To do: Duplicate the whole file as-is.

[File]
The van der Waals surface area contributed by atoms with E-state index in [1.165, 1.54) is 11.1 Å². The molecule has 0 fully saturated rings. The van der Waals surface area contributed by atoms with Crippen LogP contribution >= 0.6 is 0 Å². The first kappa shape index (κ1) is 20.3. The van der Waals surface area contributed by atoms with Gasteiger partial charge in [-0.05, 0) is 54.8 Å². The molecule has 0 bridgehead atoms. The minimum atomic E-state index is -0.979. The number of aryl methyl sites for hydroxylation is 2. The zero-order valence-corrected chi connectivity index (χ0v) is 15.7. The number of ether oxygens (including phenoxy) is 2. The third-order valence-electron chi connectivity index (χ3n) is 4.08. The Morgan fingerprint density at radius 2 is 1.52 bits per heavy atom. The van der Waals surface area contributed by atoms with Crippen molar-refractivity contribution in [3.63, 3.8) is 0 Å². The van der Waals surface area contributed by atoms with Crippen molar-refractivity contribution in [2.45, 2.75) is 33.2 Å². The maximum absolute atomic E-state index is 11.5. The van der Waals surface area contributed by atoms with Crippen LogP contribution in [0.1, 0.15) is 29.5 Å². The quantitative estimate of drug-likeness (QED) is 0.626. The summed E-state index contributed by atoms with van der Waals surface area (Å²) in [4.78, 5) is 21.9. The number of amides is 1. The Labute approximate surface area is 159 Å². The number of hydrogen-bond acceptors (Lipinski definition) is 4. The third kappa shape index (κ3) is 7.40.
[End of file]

The van der Waals surface area contributed by atoms with E-state index in [1.165, 1.54) is 11.1 Å². The molecule has 0 fully saturated rings. The van der Waals surface area contributed by atoms with Crippen LogP contribution >= 0.6 is 0 Å². The first kappa shape index (κ1) is 20.3. The van der Waals surface area contributed by atoms with Gasteiger partial charge in [-0.05, 0) is 54.8 Å². The molecule has 0 bridgehead atoms. The minimum atomic E-state index is -0.979. The number of aryl methyl sites for hydroxylation is 2. The zero-order valence-corrected chi connectivity index (χ0v) is 15.7. The number of ether oxygens (including phenoxy) is 2. The third-order valence-electron chi connectivity index (χ3n) is 4.08. The Morgan fingerprint density at radius 2 is 1.52 bits per heavy atom. The van der Waals surface area contributed by atoms with Crippen molar-refractivity contribution in [3.63, 3.8) is 0 Å². The van der Waals surface area contributed by atoms with Crippen molar-refractivity contribution in [2.45, 2.75) is 33.2 Å². The maximum absolute atomic E-state index is 11.5. The van der Waals surface area contributed by atoms with Crippen LogP contribution in [0.1, 0.15) is 29.5 Å². The quantitative estimate of drug-likeness (QED) is 0.626. The summed E-state index contributed by atoms with van der Waals surface area (Å²) in [4.78, 5) is 21.9. The number of amides is 1. The Labute approximate surface area is 159 Å². The number of hydrogen-bond acceptors (Lipinski definition) is 4. The third kappa shape index (κ3) is 7.40.